Articles From Our Bulletins
"Is My Child Mature Enough to be Baptized?"
(Please understand and accept that this article is meant solely as “help” to parents rather than any sort of judgment on parents of or of young people who have been baptized, PCS.)
Carefully reread the title. The question is not, “Is my child ‘old’ enough to be baptized?” but ‘mature’ enough to be baptized. Let that distinction sink in for a moment or three. Even an “adult” of 20 or 30 years may not be sufficiently ‘mature’ in their spiritual thinking/beliefs to be baptized.
The prerequisite for being baptized into Christ is “believing,” Mark 16:16; Acts 8:37. But what that “belief” actually is and how it is achieved is important. Do they still “believe” in fictitious characters, concepts, and stories with “childlike faith”? How have they formulated their “belief” that Jesus is the Christ, the Son of God? Ask them why they “believe” Jesus Christ is the Son of God. Then listen closely and perceptively to their answer(s). Is it because they have merely accepted what Mom and Dad, Grandparents, or the Preacher or Bible Class teacher said? Or, is it that they have considered the biblical evidence for such in a sufficiently mature way to reach their own conclusions, and take on the responsibilities for them?
Biblical “faith” is “the assurance of things hoped for, the conviction of things not seen,” Heb.11:1. Are they “mature” enough in their comprehension and thinking to grasp this concept? Heb.11:6 further includes three elements within the concept of “faith”: 1) Knowledge in the mind- “believe that He is;” 2) Trust in the heart- the concept of eternal “reward” requires emotional trust based on knowledge and experience; and, 3) Obedience in the life- “seeking Him” in conduct and as life’s goal. This is the “faith” that not only pleases God, but is also prerequisite to baptism. Is your child “mature” enough to have this kind of belief/faith? If so, great- if not, tell them to wait. (By the way, if you tell them to wait and they accept that, they’re probably not ready.)
In addition to the important consideration of biblical “belief” and how it is achieved, motivation is also important. Why do they want to be baptized? Ask them, and again listen very closely and perceptively to their answer(s). If the answer given is along the lines of “You can’t go heaven when you die without being baptized,” or “It’s the right thing to do,” or “Johnny/Suzy is about my age and he/she was baptized,” then they are probably not ready, and you can appropriately and effectively deal with those concerns. If the answer is something like “For the remission of sins,” you might want to inquire further to verify that they know what “remission” actually means. Children “raised” in godly homes and churches have heard this phrase many times, and thus may know it’s the “right” answer, and can parrot it without really understanding what it means. Additionally, you can ask what “sins” they mean. Is it childish “misbehavior,” not doing as Mom or Dad said, breaking “family rules,” or violating God’s law? Do they really understand the biblical concepts of “sin” and “guilt,” or do they just feel bad for misbehavior and want to please (or get out of trouble with) Mom and Dad? These questions point to a simple but important factor: Are they mature enough to begin seeing and shifting to God’s authority over yours as parents? In their understanding, who is the ultimate authority in and over their lives? Is it God, or is it still you as parents? If it’s God, great- if not, tell them to wait.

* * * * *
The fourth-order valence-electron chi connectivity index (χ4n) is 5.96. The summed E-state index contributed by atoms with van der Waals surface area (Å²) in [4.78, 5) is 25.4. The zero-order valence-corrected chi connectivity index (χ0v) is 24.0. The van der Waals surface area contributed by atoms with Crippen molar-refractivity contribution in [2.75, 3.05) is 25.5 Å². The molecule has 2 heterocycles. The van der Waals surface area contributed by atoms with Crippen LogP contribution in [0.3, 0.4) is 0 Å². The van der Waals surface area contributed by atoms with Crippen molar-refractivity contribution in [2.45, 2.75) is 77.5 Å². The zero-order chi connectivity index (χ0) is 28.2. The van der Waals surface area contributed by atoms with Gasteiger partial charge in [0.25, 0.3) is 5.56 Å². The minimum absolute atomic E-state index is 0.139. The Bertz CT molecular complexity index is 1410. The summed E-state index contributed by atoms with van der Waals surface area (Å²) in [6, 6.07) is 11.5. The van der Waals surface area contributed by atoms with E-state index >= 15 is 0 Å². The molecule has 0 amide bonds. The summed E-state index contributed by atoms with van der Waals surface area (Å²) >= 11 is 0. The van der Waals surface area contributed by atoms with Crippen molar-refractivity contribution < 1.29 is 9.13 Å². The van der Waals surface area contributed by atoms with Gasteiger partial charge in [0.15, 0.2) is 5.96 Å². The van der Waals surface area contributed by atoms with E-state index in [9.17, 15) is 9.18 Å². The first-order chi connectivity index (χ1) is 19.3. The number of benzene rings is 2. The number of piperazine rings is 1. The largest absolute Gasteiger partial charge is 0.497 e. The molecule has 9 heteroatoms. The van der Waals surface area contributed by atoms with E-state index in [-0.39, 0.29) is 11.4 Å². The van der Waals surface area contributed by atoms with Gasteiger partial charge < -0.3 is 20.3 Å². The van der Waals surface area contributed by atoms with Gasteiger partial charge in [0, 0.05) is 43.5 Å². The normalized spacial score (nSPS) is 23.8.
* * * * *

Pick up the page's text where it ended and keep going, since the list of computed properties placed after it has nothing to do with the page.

Baptism is a spiritually mature decision. Are they manifesting “spiritual maturity” in other decisions and activities of their lives? Are they interested in and worshiping “in spirit and truth” in a way that demonstrates at least the beginnings of maturity? I’m not trying to get “the cart before the horse” here. I realize that baptism is being “born again” into spiritual infancy from which we must grow into spiritual maturity. But we do need to understand that baptism is predicated on “grown-up” concepts and prerequisites, and being a Christian includes “grown-up” responsibilities. Is your child ready to begin taking on the adult responsibilities of being a “disciple” and learning and following “all that I (Jesus) commanded,” Matt.28:20? Are they ready to begin “seeking first His kingdom and His righteousness” in their lives, Matt.6:33? Or, are they just going back to being “kids” after they’re baptized?
When Philip preached “the good news about the kingdom of God and the name of Jesus Christ,” the Samaritans “believed” and were “baptized, men and women alike,” Acts 8:37. I’m not suggesting that someone must be “21 and legal” to be immersed into Christ. But I am saying that baptism is an “adult” decision with “adult” consequences and responsibilities attached. Do you trust your child(ren) with other “adult” decisions yet? If not, then my advice (for whatever you consider such to be worth) is not to trust them with the decision to be baptized until you do. I understand, because I’ve been there too, that you fear that they may not be “as interested” later as adults as they are now as children. That’s a legitimate concern and real possibility, but such doesn’t warrant allowing those not mature enough in their understanding or abilities to do something for which they are just not ready…. or at least not ready yet.
The desire to be baptized, even in those not yet ready for it, is a good thing. But it is a “spark” that needs to be nurtured and fed until it matures into full flame, rather than doused with the fuel of baptism too early. To switch metaphors, those physically born prematurely often do not survive, or at least have a much more difficult time doing so than those who have properly gestated to full term. As is frequently the case, physical things illustrate spiritual things- those spiritually “born again” prematurely have similar challenges.